When the media meet military muscle expect a battle of wills
As the war of wills between the military and the media in Fiji intensifies, the growing question is: Who will blink first?
So far, Commodore Frank Bainimarama’s army-backed regime is clearly in front.
It has imposed strict censorship of local media, ejected foreign correspondents, closed down ABC re-transmitters and threatened Internet usage.
These measures have been rigorously enforced by the army, with military censors in newsrooms and armed soldiers overseeing the arrest and questioning of local and overseas journalists. Bainimarama certainly isn’t winning the battle of ideas or the public relations campaign either at home or internationally, but he is well ahead on the psychological warfare front and to a soldier – especially one who was running out of patience with persistent criticism and legal setbacks from civilians – that might satisfy him until something better comes along.
The media for their part - as with a growing proportion of Fiji’s civil society – are at present only able to fight rearguard actions.
They tried leaving blank spaces in newspapers or cancelling news bulletins which had been censored, but the regime speedily banned these practices. Editors made formal objections and local journalists tried to get their stories out to overseas media, only to be hauled in for “questioning”.
In the end, the best they could do to-date was impose their own ban on reporting politics, both pro- and anti-government. As a demonstration that they still had some control over content and that their objectivity could not be suborned, they captured the moral high ground, though thus far it has been largely ineffectual on the regime’s behaviour.
One of the problems with tit-for-tat wars of attrition is that carrying out a threat means the threat itself has failed as a tactic.
The Fiji media could, of course, go the whole hog and shut down voluntarily until the restrictions are lifted, though whether this would break the cycle or simply enrage the regime’s hardliners is difficult to gauge.
To threaten the schoolyard bullies that you’ll go home makes sense when they are armed with assault rifles, but it is only postponing the inevitable – either a physical clash or the bullies back down.
And a military backdown is what must inevitably happen in Fiji.
Bainimarama’s frustrations are leading him down a defile it is pointless fighting his way through because there is nothing at the other end other than what already exists in Fiji – a free-speech democracy and a society which will never return to the old authoritarian ways of chiefs and fiefdoms.
The Fiji media are at the forefront of the battle with Bainimarama largely because they represent modern democratic Fiji, not through foreign-owned press and broadcasters but because of Fijian journalists themselves.
A whole generation of talented and energetic journalists committed to some of the basic principles of the profession often lost in more advanced and cynical societies – principles such as fairness, fearlessness, objectivity and hunting down the truth – simply have nowhere else to go and nothing else to do even if Bainimarama could permanently close down the media – which he patently cannot do.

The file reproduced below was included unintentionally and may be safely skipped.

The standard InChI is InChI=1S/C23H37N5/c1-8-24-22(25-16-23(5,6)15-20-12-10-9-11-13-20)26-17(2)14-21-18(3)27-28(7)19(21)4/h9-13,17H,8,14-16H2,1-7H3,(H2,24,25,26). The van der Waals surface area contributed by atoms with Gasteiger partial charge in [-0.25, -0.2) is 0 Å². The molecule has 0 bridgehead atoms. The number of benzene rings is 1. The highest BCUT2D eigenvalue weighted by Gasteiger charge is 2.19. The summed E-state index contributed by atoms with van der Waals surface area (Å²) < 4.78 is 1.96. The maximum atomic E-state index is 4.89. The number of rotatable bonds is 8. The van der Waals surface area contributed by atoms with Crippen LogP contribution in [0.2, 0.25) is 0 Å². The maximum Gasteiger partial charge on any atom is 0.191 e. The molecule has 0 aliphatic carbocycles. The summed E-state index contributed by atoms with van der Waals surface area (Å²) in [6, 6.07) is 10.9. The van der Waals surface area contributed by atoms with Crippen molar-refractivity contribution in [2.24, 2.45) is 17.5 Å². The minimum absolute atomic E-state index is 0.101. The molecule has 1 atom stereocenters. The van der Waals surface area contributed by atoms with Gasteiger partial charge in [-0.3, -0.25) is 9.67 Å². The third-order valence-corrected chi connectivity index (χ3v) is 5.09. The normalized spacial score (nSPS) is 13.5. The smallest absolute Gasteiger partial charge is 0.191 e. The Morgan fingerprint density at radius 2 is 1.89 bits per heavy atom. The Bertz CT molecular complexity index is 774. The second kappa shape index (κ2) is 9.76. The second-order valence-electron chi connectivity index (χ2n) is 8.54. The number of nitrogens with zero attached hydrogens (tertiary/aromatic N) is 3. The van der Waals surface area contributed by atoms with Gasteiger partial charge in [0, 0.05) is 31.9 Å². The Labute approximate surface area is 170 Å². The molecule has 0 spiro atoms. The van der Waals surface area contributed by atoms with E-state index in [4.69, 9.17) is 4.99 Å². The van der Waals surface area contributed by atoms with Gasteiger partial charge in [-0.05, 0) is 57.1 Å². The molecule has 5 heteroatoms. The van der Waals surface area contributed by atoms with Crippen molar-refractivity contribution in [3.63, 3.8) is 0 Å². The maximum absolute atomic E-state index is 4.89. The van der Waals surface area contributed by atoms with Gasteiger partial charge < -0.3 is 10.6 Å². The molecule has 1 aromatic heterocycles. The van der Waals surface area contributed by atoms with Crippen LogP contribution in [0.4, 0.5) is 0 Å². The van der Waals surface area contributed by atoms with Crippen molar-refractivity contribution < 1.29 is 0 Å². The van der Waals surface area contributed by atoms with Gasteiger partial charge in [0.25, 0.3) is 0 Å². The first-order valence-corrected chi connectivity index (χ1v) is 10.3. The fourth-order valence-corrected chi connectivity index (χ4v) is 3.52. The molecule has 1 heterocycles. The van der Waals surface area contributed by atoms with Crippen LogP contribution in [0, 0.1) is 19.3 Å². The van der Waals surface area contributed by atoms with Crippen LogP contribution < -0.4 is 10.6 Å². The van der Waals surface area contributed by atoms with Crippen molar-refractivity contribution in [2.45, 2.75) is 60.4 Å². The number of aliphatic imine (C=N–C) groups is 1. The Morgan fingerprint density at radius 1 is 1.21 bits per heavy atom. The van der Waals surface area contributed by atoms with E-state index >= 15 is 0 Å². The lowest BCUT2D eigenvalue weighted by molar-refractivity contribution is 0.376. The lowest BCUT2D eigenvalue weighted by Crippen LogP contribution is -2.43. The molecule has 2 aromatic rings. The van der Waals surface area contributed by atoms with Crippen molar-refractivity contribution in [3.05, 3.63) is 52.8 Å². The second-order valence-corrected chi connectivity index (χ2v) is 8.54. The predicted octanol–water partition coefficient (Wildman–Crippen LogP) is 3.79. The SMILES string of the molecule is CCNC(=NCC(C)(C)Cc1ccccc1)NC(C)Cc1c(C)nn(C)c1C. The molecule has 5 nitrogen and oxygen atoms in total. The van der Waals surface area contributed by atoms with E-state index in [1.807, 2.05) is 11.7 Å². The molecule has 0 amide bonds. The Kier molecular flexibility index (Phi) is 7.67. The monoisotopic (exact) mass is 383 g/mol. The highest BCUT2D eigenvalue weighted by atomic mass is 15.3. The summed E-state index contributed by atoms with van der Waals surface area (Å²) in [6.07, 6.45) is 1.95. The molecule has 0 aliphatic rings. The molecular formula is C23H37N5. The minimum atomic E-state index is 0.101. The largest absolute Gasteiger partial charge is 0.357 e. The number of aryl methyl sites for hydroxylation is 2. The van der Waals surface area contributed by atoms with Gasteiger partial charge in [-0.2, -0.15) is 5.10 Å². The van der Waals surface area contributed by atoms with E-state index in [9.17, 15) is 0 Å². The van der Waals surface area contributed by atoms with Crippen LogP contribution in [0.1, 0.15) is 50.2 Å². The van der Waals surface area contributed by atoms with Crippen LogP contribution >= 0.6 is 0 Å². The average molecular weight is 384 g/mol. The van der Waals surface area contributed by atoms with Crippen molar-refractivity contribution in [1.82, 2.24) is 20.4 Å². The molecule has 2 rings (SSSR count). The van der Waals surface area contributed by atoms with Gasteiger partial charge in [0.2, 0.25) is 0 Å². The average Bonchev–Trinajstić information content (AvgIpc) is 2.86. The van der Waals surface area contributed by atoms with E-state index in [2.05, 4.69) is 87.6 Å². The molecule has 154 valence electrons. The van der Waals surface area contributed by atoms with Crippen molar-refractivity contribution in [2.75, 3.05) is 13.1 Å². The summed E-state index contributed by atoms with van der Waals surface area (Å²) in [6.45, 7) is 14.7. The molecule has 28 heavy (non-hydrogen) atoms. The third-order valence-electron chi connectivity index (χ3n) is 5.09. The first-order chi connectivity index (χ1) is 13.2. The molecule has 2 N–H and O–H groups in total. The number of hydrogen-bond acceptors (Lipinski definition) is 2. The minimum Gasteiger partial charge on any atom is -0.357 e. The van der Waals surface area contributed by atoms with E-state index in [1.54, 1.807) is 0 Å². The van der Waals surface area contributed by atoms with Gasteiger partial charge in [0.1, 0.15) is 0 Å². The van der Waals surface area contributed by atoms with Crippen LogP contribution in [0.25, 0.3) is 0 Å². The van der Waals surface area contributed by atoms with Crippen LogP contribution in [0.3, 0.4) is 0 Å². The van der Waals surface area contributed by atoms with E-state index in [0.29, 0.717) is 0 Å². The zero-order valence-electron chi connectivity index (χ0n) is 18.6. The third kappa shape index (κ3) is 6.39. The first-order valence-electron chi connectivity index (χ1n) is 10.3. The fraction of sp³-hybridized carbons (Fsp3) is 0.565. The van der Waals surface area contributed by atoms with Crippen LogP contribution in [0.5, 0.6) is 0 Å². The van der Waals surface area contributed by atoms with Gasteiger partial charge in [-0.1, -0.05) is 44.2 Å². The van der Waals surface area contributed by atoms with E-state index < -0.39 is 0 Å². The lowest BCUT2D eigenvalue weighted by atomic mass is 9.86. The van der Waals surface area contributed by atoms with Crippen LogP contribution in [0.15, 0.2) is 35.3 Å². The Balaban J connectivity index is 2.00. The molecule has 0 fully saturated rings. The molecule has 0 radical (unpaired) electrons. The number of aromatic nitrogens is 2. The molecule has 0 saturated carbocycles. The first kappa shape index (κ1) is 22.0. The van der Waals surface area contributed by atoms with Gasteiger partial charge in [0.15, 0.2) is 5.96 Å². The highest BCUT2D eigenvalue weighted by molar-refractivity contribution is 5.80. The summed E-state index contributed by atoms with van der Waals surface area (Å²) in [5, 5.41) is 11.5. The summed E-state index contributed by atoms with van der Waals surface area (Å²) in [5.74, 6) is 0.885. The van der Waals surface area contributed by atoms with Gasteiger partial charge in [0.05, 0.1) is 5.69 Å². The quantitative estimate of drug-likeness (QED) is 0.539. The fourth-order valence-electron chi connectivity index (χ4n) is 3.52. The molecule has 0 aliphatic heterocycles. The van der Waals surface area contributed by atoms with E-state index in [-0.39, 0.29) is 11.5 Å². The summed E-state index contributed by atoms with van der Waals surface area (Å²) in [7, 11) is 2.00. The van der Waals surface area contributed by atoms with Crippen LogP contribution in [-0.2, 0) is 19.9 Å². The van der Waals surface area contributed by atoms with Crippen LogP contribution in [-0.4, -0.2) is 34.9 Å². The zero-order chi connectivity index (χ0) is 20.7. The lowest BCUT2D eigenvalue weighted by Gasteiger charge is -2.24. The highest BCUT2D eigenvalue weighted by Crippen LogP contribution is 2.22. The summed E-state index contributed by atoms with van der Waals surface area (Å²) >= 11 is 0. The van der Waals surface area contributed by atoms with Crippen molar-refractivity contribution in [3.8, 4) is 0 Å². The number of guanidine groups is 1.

While much of the rest of the free world has grown jaded and disbelieving of their media, they are beacons across the Pacific Islands region.
Since the major decolonisations of the 1960s and 1970s, educated young Pacific islanders have been passing through cadetships and a handful of journalism training schools in countries such as Papua New Guinea and Fiji to enter the rough and tumble work of nation-building largely unencumbered by the cynical old hacks and time-servers who have clogged newsrooms in many more developed countries.
The burdens of localisation which hindered development 30 years ago, when bright young men and women were forced into jobs beyond their skills, have since transmogrified to deliver experienced journalists and media managers who are now – in general – battle-hardened, hopeful and still youthful enough to remember the ideals inculcated in their training days.
The outpouring of support for Fiji’s journalists from their colleagues internationally has been remarkable. Leader writers in Australia, New Zealand and throughout the region have condemned the media suppression, as have media unions, academics and organisations such as the International Federation of Journalists and Reporters Without Borders, supported by people and politicians all the way from The Lodge to the White House.
In the end, though, it will not be international condemnation or even sanctions that will end the stand-off, but the resistance of the media and people of Fiji themselves.
Bainimarama and his troops have built a reputation – certainly in their own eyes – as hard men keeping peace in Lebanon, Iraq and East Timor by force of arms, but even they know that cannot work back home for any length of time. While Fiji has suffered four military take-overs in 20 years, the troops have hitherto always had to return to barracks and let the civilians govern again. This time will be no different and Bainimarama is already hinting at an end-date to the current repression. He may keep his word and Fiji will muddle through to democracy again, but his long-term concern should also be whether he manages to handle the retreat with enough grace and humanity as to leave some honour in his people’s memory of him. He clearly wants his legacy to be as a man who tried to fight discrimination and implement reform, but he should be aware the Fijian people’s remembrance of him will be shaped largely by the very journalists he is bullying now.
You can read more on some of the practical and ethical aspects of practising journalism under oppressive regimes in Chapter 58: Pressures on journalists in The News Manual.
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